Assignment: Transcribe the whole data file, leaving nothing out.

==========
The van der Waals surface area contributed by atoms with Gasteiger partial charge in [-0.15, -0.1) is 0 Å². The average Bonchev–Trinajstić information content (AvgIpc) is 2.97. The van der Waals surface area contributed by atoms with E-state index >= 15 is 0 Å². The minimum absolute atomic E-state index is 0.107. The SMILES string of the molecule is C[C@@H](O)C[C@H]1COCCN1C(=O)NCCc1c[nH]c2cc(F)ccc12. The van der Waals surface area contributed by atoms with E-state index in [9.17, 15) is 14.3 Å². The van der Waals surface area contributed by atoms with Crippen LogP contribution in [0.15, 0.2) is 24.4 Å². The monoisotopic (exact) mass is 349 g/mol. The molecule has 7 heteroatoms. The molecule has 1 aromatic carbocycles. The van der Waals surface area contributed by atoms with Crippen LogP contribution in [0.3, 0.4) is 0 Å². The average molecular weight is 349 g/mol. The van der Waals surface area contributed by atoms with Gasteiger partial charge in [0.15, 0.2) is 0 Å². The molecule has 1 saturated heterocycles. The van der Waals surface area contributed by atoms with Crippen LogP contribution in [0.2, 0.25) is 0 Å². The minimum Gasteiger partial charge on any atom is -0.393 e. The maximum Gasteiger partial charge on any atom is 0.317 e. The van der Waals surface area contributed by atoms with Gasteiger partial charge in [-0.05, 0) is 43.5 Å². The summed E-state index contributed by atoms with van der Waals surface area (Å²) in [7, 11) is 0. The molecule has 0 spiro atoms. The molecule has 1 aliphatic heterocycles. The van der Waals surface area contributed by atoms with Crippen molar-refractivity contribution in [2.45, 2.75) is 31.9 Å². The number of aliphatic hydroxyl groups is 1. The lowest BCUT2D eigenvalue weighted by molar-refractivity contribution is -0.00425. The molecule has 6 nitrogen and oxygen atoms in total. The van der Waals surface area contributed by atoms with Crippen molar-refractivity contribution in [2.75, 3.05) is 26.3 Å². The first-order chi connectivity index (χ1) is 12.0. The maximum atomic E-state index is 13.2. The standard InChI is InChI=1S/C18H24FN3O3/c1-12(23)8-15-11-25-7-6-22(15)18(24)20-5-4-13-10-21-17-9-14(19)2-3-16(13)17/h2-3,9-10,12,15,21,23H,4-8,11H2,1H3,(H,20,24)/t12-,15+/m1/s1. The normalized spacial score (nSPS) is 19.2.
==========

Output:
The van der Waals surface area contributed by atoms with Gasteiger partial charge in [-0.15, -0.1) is 0 Å². The average Bonchev–Trinajstić information content (AvgIpc) is 2.97. The van der Waals surface area contributed by atoms with E-state index >= 15 is 0 Å². The minimum absolute atomic E-state index is 0.107. The SMILES string of the molecule is C[C@@H](O)C[C@H]1COCCN1C(=O)NCCc1c[nH]c2cc(F)ccc12. The van der Waals surface area contributed by atoms with E-state index in [9.17, 15) is 14.3 Å². The van der Waals surface area contributed by atoms with Crippen LogP contribution in [0.15, 0.2) is 24.4 Å². The monoisotopic (exact) mass is 349 g/mol. The molecule has 7 heteroatoms. The molecule has 1 aromatic carbocycles. The van der Waals surface area contributed by atoms with Crippen LogP contribution in [0.3, 0.4) is 0 Å². The average molecular weight is 349 g/mol. The van der Waals surface area contributed by atoms with Gasteiger partial charge in [0.15, 0.2) is 0 Å². The molecule has 1 saturated heterocycles. The van der Waals surface area contributed by atoms with Crippen LogP contribution in [0.2, 0.25) is 0 Å². The minimum Gasteiger partial charge on any atom is -0.393 e. The maximum Gasteiger partial charge on any atom is 0.317 e. The van der Waals surface area contributed by atoms with Gasteiger partial charge in [-0.05, 0) is 43.5 Å². The summed E-state index contributed by atoms with van der Waals surface area (Å²) in [7, 11) is 0. The molecule has 0 spiro atoms. The molecule has 1 aliphatic heterocycles. The van der Waals surface area contributed by atoms with Crippen molar-refractivity contribution in [2.45, 2.75) is 31.9 Å². The number of aliphatic hydroxyl groups is 1. The lowest BCUT2D eigenvalue weighted by molar-refractivity contribution is -0.00425. The molecule has 6 nitrogen and oxygen atoms in total. The van der Waals surface area contributed by atoms with Crippen molar-refractivity contribution in [2.75, 3.05) is 26.3 Å². The first-order chi connectivity index (χ1) is 12.0. The maximum atomic E-state index is 13.2. The standard InChI is InChI=1S/C18H24FN3O3/c1-12(23)8-15-11-25-7-6-22(15)18(24)20-5-4-13-10-21-17-9-14(19)2-3-16(13)17/h2-3,9-10,12,15,21,23H,4-8,11H2,1H3,(H,20,24)/t12-,15+/m1/s1. The normalized spacial score (nSPS) is 19.2.